You could call it one of the world's longest games of hide-and-seek.
Photograph by Li Weidong
Published April 7, 2015
For more than 20 years, the Ili pika—a type of tiny, mountain-dwelling mammal with a teddy bear face—eluded scientists in the mountains of northwestern China. People had seen the furry critter only a handful of times in the first few years after its discovery in 1983, and then the trail went cold. But in the summer of 2014, researchers rediscovered the pika.
That's when Weidong Li, the scientist who originally discovered the species, gathered a group of volunteers in China's Tianshan Mountains for some pika searching. At noon one day, as they were setting up camera traps, the team spotted a curious Ili pika emerging from a gap in a cliff face.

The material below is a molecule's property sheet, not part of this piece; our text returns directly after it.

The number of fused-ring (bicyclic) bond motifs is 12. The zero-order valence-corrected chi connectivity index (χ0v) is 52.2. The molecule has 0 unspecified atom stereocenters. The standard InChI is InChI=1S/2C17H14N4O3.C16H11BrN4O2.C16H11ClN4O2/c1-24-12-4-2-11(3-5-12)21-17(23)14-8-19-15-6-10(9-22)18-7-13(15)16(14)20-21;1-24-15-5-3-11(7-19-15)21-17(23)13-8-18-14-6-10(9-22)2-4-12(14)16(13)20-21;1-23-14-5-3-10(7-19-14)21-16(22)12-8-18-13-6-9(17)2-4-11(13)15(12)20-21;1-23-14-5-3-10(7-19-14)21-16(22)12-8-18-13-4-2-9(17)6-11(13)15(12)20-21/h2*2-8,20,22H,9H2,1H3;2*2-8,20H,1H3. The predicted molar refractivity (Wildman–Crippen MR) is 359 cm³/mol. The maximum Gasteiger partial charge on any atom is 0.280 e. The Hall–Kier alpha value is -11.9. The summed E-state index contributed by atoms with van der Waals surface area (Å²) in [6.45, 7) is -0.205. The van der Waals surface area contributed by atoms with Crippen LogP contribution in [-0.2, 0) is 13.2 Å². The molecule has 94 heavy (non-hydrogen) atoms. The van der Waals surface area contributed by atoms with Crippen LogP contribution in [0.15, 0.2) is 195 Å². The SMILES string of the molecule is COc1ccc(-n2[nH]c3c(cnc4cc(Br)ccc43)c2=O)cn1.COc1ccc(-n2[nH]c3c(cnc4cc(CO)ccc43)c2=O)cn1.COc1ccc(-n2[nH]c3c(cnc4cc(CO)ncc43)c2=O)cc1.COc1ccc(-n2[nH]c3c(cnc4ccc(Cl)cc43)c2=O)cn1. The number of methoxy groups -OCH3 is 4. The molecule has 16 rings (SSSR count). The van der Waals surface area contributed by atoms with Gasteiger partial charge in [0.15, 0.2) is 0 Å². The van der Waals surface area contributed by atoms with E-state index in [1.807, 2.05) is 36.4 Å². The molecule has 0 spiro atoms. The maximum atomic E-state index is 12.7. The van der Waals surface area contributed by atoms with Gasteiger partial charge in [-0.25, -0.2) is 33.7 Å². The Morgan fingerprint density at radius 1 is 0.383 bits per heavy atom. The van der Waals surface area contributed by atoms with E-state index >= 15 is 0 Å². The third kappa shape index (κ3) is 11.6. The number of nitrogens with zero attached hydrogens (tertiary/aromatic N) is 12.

Like species of pika found in North America, the Ili pika lives at high elevations and eats mainly grasses, herbs, and other mountain plants.
A 1990s estimate put its population at about 2,000 individuals, but that number is thought to be decreasing. Even so, there are no strong efforts under way to help the Ili pika. Li says he hopes to change that, and to use the rediscovery of the animal to create conservation areas for the species.
Who could blame him? It’s pretty tough to turn down a face like that!
Text from "Unbelievably Cute Mammal With Teddy Bear Face Rediscovered" by Carrie Arnold for National Geographic News
Adapted by Rose Davidson, NGS Staff